I’ve been asked to write a piece for the Brewery History Society for a special Michael Jackson edition of their journal. The journal will look at many different aspects of Michael’s beer writing including Beer Styles, the Taste of Beer, Belgian Beer and Craft Beer in the USA. My piece is on Beer Writing in the New Media so I wanted to open it out to people who read and write online to get their thoughts – it seems more pertinent to do this than to just speak to the old media pack. So, a few questions for you, for which I’d be very grateful for responses (which I will use them in the article – feel free to go off-piste and give general thoughts, the questions are there more as a guide):
Do you own any Michael Jackson books? Which? Do you read them regularly, do you use them for reference?
Have you seen any of the Beer Hunter shows online?
If you write a blog then is Michael’s work influential in any way?
Do you read any of his articles held online at Beer Hunter?
Does his influence extend into beer community websites like Rate Beer and Beer Advocate (I’ll be asking this on Rate Beer to see what people over there say)?
I think many take for granted the influence Michael had. In researching this I’ve found that I’d taken it for granted – the language I use to discuss beers is directly a result of the work he did, when I discuss styles it’s only because Michael told the world about them, when I drink a lambic now I can thank Michael for effectively ‘saving’ a style which might have died, when I drink a US craft beer I know that he was a major champion when the world still thought that Bud was the king of US beers.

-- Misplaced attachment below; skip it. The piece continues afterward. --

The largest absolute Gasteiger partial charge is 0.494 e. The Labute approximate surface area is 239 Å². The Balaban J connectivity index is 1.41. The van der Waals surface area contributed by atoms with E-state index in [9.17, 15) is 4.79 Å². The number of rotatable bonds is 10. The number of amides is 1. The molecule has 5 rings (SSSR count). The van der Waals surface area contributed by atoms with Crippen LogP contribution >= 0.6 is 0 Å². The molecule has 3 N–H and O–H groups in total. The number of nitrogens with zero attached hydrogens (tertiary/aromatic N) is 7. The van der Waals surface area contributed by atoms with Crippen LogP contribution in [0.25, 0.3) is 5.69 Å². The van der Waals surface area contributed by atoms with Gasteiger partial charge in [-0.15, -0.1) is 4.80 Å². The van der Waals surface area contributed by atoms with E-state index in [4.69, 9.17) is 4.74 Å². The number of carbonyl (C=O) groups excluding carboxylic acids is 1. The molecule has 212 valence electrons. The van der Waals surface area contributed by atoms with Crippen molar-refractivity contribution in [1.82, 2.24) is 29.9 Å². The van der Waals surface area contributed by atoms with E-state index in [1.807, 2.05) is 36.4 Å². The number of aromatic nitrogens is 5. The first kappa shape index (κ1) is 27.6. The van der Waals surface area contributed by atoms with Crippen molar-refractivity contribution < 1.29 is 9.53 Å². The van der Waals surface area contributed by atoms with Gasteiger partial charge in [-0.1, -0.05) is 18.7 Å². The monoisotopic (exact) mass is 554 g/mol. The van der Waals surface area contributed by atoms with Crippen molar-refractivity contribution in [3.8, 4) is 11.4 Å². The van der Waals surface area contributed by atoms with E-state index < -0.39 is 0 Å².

Any thoughts or comments would be very helpful – I want to know what people currently communicating (reading, speaking, writing or even tweeting) about beer online think about Michael Jackson.
I'm eternally grateful to Michael Jackson for his seminal 1979 funk-pop album Off The Wall.ReplyDelete
He He. Charmone Muthafucka. Micheal & Bubbles are on 4 Music most evenings, charmone.ReplyDelete
Articles on beer hunter were my first introduction to styles,history and culture of beer when I first got interested in beer 3 or 4 years ago, long before I read any book or blog on the subject.ReplyDelete
A post dedicated to our lord. Nice one. I would have to answer yes to all of those questions. I started reading Protz first but Mr Jackson was awsome. I even have one of his books on Whisky.ReplyDelete
MJ's work is definitely a milestone of the beer culture in the world (both old and new) and its expansion. I think the first beer book I ever read was written by MJ and now I have almost his complete production, among other authors. Because of the variety of information found in the books and their "completeness", those tomes serve as precious gems of beer culture for the neophytes as well as interesting storyteller memories for the beer enthusiast.. and all-round reference for those times you want another opinion on that particular beer.ReplyDelete
I'm just a newbie in the whole beer-lovers universe, but reading just a couple of his books was enough for me to discover how vast and deep the authentic and passionate beer environment could be. Absolutely a very important step in every beer lover formation imho :)
I made quite and effort to get my hands on all those old episodes of his show. Despite it was made something like 20 years ago, it completed the books and offered a very entertaining view on the beer world, maybe winking to those less prone to opening a book to learn something ;)